Posted on Friday, February 6th, 2015 by Germain Lussier
The Hunger Games films have been almost unfathomably successful for Lionsgate. The last two movies alone each became the highest grossing film of the year, and the first movie wasn’t that far behind. This November brings the fourth and final film based on the Suzanne Collins books, The Hunger Games: Mockingjay Part 2. It’s getting an IMAX release and is likely to be just as big a hit as the last two, if not bigger.
But now Lionsgate faces the same problem Warner Bros. faced when Harry Potter ended. What does a company do when such a lucrative franchise is over? Well, Lionsgate is following in Warner Bros. steps and currently exploring ways to extend The Hunger Games franchise. Read about the studio’s ways to potentially make more Hunger Games movies below.
Deadline reported that the CEO of Lionsgate Jon Feltheimer told analysts he’s “actively looking at some development and thinking about prequel and sequel possibilities” for The Hunger Games.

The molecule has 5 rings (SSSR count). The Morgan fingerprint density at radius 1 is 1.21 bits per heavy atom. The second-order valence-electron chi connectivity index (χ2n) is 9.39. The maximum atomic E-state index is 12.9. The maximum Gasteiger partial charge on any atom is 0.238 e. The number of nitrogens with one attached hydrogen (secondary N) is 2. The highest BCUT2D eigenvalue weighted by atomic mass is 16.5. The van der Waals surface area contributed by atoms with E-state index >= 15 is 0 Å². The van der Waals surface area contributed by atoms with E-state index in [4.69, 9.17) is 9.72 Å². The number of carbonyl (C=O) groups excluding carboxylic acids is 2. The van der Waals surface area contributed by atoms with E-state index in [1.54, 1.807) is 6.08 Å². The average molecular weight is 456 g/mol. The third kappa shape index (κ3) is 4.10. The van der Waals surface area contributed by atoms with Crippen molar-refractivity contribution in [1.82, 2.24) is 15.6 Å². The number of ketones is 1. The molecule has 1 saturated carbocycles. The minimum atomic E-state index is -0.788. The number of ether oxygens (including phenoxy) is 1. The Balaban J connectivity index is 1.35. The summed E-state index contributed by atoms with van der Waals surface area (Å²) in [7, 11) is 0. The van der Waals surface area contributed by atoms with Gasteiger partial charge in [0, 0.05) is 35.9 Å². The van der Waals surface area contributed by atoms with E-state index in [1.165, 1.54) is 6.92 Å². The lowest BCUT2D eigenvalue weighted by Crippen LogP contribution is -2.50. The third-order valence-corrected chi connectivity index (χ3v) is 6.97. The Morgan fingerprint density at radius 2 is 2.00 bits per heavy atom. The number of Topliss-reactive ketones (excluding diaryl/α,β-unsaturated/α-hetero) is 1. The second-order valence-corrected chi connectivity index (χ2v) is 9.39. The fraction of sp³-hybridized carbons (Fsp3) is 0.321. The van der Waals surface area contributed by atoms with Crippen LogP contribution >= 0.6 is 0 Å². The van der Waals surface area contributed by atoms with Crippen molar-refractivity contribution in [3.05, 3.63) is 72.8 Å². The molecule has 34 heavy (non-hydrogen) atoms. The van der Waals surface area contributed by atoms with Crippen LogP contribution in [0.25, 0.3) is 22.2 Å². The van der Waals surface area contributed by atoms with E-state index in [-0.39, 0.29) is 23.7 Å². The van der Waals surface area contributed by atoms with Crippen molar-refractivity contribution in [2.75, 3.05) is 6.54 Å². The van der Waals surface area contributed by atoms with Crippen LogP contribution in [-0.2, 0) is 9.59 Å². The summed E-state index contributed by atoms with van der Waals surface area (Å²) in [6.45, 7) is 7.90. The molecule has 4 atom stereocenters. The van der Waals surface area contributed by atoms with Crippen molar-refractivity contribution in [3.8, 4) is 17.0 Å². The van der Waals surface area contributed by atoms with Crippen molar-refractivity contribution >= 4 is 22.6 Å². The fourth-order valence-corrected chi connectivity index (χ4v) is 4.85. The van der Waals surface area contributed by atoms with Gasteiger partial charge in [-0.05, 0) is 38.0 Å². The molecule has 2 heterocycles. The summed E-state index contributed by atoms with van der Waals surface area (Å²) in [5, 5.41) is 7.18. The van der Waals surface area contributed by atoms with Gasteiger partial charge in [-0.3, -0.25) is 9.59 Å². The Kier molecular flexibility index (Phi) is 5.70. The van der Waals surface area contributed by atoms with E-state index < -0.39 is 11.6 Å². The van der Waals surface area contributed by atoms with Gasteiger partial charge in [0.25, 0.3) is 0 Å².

On the surface, more Hunger Games movies make sense. Like I stated above, The Hunger Games has been so good to Lionsgate’s bottom line, they’ll do anything to keep that cash rolling. In fact, they already did that by extending Mockingjay into two movies based on one book.
From a strictly story standpoint, it’s also a plausible course of action. The first film picks up in a world that’s been ravaged by war, where the population has been subjugated by the Capital and forced into participating in the brutal Hunger Games. Book 1 shows the 74th Hunger Games. What’s stopping someone from writing the story of the first Hunger Games? Or, better yet, the uprising before that lead to the Hunger Games?
Sequels are a little trickier. Without spoiling what fans will see in November, Mockingjay Part 2 will have a pretty tight bow wrapped on top of it. That’s not to say they can’t fast forward however any many years to see how society is going in the future, but then you have to deal with Katniss Everdeen, and it’s highly doubtful Jennifer Lawrence will want to come back, unless they put her in some old age make up and let her die peacefully before the title card.
The key to all of this is Suzanne Collins. In the case of Warner Bros. and Harry Potter, the studio didn’t move forward until JK Rowling herself had an idea she was excited about. If Lionsgate moves forward without Collins, fans could get worried. If she’s onboard, we could be seeing movies set in Panem for years to come.
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